Technology for Internet freedom and innovation at the State Department

A look at the role and goals of the U.S. Secretary of State's innovation advisor.

Alex RossWhat is a day in the life of the U.S. Secretary of State’s senior advisor for innovation like? “Over-scheduled” would be under-billing the pace of his day.

When I met Alec J. Ross in the rare books collection of the State Department’s library, he’d already been up since 5 AM to catch the early train in from Baltimore. Ross is one of a new class of entrepreneurial geeks that arrived in Washington with the new administration, moving from the frenetic pace of advising the Obama campaign to the long, echoing hallways of the State Department in Foggy Bottom. Ross is now applying the entrepreneurial drive and innovative approach that served him well at Teach for America, the Enterprise Foundation and One Economy, to addressing some of the State Department’s greatest challenges, including Internet freedom, human trafficking and civic empowerment abroad.

For those that missed his keynote at the recent Gov 2.0 Expo, it’s embedded below. After the jump, read more on Ross’ role, his perspective on societal change through digital tools, and his strategy for leveraging technology to accomplish the State Department’s goals.

The role of the “Advisor for Innovation”

If the day I met him was representative, Ross’ role at State is a whirlwind of balancing multiple projects, people and constituencies in rapid-fire succession. On that morning, Ross had already met with Anne Marie Slaughter, head of policy planning at the State Department, to build upon the “thought products” they’d been developing together. Later in the day, he’d check in on the progress of an anonymous tip program in Mexico with Peter Dixon, a veteran of Iraq and Afghanistan that had been seconded to the State Department from the Department of Defense. And after that, Ross would be involved in meetings he couldn’t talk about with me.

“Historically, someone in technology wouldn’t even be in strategic policy discussions,” said Ross. “Today, I have a meeting with our innovation fund, a meeting with the CIO office, including the Secretary of State’s ‘civil society 2.0’ initiative, which is all about how grassroots organizations build digital capacity. Later, I’ll meet with Ambassador Lou De Baca, our ambassador for trafficking in persons.”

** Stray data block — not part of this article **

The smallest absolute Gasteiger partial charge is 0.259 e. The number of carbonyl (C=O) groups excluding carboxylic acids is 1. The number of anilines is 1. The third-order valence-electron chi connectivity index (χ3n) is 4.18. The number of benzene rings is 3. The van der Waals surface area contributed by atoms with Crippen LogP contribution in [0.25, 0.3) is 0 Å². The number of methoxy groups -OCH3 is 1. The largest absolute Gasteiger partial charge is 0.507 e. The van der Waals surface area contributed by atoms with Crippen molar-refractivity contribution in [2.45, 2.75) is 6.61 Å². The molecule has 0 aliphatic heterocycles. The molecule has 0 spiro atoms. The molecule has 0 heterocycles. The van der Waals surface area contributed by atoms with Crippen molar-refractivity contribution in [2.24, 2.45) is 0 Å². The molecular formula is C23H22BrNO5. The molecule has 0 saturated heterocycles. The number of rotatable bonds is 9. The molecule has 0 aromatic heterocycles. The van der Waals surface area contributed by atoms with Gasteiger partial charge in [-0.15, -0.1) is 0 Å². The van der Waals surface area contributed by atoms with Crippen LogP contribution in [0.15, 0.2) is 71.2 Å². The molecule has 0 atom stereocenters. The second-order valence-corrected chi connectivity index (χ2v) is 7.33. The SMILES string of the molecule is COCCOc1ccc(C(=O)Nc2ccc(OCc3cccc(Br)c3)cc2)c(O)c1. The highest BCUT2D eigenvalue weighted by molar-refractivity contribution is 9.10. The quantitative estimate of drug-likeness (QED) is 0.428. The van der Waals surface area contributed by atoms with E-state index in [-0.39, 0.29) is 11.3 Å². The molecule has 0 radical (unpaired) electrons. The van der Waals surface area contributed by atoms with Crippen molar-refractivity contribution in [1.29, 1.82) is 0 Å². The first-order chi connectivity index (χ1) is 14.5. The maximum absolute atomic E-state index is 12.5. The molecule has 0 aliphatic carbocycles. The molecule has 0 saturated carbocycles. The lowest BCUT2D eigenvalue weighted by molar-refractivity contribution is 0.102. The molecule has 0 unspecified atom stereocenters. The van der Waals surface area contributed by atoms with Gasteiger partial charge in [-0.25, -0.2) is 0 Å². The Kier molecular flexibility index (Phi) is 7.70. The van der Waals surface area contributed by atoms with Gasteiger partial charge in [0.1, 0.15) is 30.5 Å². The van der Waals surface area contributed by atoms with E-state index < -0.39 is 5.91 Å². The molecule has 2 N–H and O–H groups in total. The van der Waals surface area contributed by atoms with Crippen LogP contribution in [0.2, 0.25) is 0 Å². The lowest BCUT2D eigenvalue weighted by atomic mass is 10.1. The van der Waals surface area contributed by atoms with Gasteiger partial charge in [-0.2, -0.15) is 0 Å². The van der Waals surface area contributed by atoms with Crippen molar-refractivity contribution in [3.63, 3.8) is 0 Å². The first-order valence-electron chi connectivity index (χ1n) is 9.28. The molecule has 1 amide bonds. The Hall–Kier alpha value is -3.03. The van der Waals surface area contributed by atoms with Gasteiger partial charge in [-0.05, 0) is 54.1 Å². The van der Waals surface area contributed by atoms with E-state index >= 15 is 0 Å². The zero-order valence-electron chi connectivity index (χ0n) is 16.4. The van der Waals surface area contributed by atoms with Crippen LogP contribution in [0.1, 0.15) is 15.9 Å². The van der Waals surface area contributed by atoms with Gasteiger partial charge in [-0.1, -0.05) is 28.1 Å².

Unlike colleagues at the State Department like Philip J. Crowley, Ross spends little to no time in public diplomacy. “Where I think this stuff is most compelling and most effective is when pulled into a toolkit to address long-term policy challenges,” Ross said. “I don’t want a ‘tech strategy,’ per se. I want a nuclear non-proliferation treaty with a tech component, or a global climate change policy with a tech component. Andrew Rasiej says something important on this: ‘Technology is not just a slice of the pie. It’s the pan.’ I’m not trying to create a new new silo.”

“Statecraft 2.0,” despite lofty rhetoric that highlights transparency and public diplomacy initiatives, still needs to preserve a few secrets, given the sensitivity of the information discussed in offices at Foggy Bottom on at embassies around the world. One element of transparency that isn’t likely to emerge soon is a “@SecClinton” account on Twitter or Facebook. Ross was every inch the diplomat in answering whether his boss uses social media. “The Department uses #SecClinton to refer to her on Twitter,” he said. “The Secretary does not personally tweet. I will say that the Secretary is a voracious consumer of information and media across all platform types.”

When asked about his own sizable personal footprint on social media (@AlecJRoss has nearly 285,000 followers on Twitter), Ross is frustrated by the conflation of technology and social media. For one thing, he prefers the term “connection.” For another, there’s a confusion around language.

“When people say technology and mean social media, I have the same reaction as when they say Internet and mean one more broadcast medium,” he said. “Technology is most compelling when it is integrated into challenges that have nothing to do with technology itself. Look at the anonymous tip program in Mexico we’re working on. We’re trying to restore anonymity and accountability to fight against crime by allowing people to submit tips via cellphone. Even people in the lowest income barrios have cellphones and text like crazy. We’re working to craft a program to allow text messages to be scrubbed of personally-identifiable information to be coordinated with Web 2.0.”

Ross highlighted a recent example of technology innovation, which he described at length in his keynote: the development of an SMS shortcode to text donations to Haiti.

“Katie Stanton and her team worked to create a method that raised $30 million for earthquake relief. That’s exciting,” Ross said. “What’s a bigger deal is that we’ve now figured out a mechanism through which large amounts of Americans giving in small increments can contribute to a response for a crisis.” Ross also pointed to the State Department’s work with CrisisCommons, which coordinated a distributed network of volunteers to develop applications and platforms to aid Haiti.